Posted by / Category Cultural Differences, French food, Stereotypes /

I have had a full-on year. Come to think of it, I have a full-on life. It just never stops. But right now I have taken the whole family to a hamlet in Provence. The Internet connection –when it works- is patchy, which means that I am enjoying a much-needed break.

I love it here. The light is nothing short of spectacular, the colours are perfect, and I am pleased to report that my daughters are finally starting to enjoy Provence. The problem is, well, me.

What am I talking about? Well, I am suffering from a bad case of reverse culture shock. Why? Well, where to start? The driving of my fellow Frenchmen is terrible (simply put, speed limits are never respected. I wonder if they are for the birds?). As for customer service, well, it seems that nobody knows what it is. I asked for a glass of water at a local coffee, and of course it never came. Not to mention that I got told off because the waitress had forgotten half of our order. “No, you didn’t tell me.”, she said. Of course it was my fault. Since when is it allowed to be aggressive towards customers?

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It’s little things really, but it all adds up, and I can’t help feeling a bit negative. For instance, the hotel driver insisted on being paid cash, there and then; he didn’t want me to put the fare on the hotel bill, as had been agreed at the booking, which was a pain as I didn’t have much cash on me. At the hotel in Nice, I had asked for a late checkout –which I was told was fine-, and no less than three persons entered the room despite the ‘do not disturb’ sign while we were still packing up. Welcome to France! Simply put, it’s a different world out there. I just have to get on with things, I suppose. Maybe I have had it too good in London?

On the bright side, the freshness of the food over here never ceases to amaze me. You should see all the different tomatoes at the local supermarkets. And I must admit that I had forgotten what a yogurt aisle was. My daughters are having a Danette at every possible opportunity (Danette is a French chocolate pudding. It is made of milk –they say!-, which means that it is supposed to be healthy but tastes like a massive treat). I am pleased that they can enjoy the taste of my childhood.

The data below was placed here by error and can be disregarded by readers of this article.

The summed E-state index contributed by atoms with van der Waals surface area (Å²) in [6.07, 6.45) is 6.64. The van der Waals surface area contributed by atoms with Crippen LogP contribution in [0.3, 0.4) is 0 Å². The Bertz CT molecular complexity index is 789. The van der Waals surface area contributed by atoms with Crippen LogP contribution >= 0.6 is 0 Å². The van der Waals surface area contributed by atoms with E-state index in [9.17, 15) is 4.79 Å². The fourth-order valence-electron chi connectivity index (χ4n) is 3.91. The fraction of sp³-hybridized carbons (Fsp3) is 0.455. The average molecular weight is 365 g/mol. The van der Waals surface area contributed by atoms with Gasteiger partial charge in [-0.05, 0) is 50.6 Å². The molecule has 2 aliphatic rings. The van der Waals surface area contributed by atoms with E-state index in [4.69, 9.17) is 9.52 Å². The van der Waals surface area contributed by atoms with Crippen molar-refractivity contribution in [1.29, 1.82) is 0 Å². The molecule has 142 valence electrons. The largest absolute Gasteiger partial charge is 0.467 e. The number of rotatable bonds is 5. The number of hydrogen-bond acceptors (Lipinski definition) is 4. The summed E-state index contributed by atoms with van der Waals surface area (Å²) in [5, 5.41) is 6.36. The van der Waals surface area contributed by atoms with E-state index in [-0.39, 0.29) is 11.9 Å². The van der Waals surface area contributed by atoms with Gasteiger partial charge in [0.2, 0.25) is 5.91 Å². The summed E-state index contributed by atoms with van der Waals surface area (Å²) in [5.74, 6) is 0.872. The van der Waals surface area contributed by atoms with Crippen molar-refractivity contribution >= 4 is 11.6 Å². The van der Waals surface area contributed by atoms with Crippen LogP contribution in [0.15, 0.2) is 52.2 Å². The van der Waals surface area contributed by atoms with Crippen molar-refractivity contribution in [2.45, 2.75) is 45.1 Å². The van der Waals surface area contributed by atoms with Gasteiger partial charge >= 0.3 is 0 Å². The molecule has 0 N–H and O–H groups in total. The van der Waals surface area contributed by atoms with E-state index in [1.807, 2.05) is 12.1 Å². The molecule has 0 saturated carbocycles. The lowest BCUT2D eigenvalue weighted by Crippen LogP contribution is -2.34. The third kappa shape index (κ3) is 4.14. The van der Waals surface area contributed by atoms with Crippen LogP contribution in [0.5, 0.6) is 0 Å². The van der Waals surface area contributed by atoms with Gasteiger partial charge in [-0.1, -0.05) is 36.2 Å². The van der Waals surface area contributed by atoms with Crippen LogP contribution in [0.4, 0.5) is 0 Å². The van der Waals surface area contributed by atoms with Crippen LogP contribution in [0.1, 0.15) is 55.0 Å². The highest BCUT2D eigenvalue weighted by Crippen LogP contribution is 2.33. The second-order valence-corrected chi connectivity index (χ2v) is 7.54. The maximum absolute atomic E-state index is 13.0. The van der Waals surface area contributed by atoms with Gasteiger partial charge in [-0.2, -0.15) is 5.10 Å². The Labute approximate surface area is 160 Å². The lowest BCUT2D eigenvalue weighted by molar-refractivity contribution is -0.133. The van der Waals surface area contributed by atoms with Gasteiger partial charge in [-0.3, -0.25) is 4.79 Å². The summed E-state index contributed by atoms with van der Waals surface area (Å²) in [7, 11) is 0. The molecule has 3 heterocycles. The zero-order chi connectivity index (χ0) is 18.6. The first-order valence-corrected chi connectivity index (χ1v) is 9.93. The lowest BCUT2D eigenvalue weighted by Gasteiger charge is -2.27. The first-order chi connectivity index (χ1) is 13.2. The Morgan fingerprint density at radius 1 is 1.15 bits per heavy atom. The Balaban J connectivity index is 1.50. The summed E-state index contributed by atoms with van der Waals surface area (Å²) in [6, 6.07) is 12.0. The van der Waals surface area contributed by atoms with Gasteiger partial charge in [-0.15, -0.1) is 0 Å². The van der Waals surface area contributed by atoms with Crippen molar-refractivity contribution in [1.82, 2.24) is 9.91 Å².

I wake up early every day for a little jog, and there are quite a few people running too. I had a little chat with a couple of them, which would never happen in London. That said, most of the runners speak English after 9 am, and I don’t understand why they seem to enjoy running in the blazing sun. Maybe I am still more French than I think. Go figure.

In short, I am having a good time, but I don’t really know where I belong. Any advice for me?

 

  • James Casserly Omaexlibris

    I can empathise with how you feel. It sometimes feels you are adrift and don’t know where you belong. When you grow up somewhere and then move away, it’s easy to idealise your home and forget the bad points. When you have settled away and then return home for a visit, life has moved on without you and all the little faults you forgot about are there. Perhaps the waitress was rude because she thought you were English? And there is the irony, at home in London, you are “The French lady”, now in France some would probably think you are “The English lady”. And somewhere between the two is you.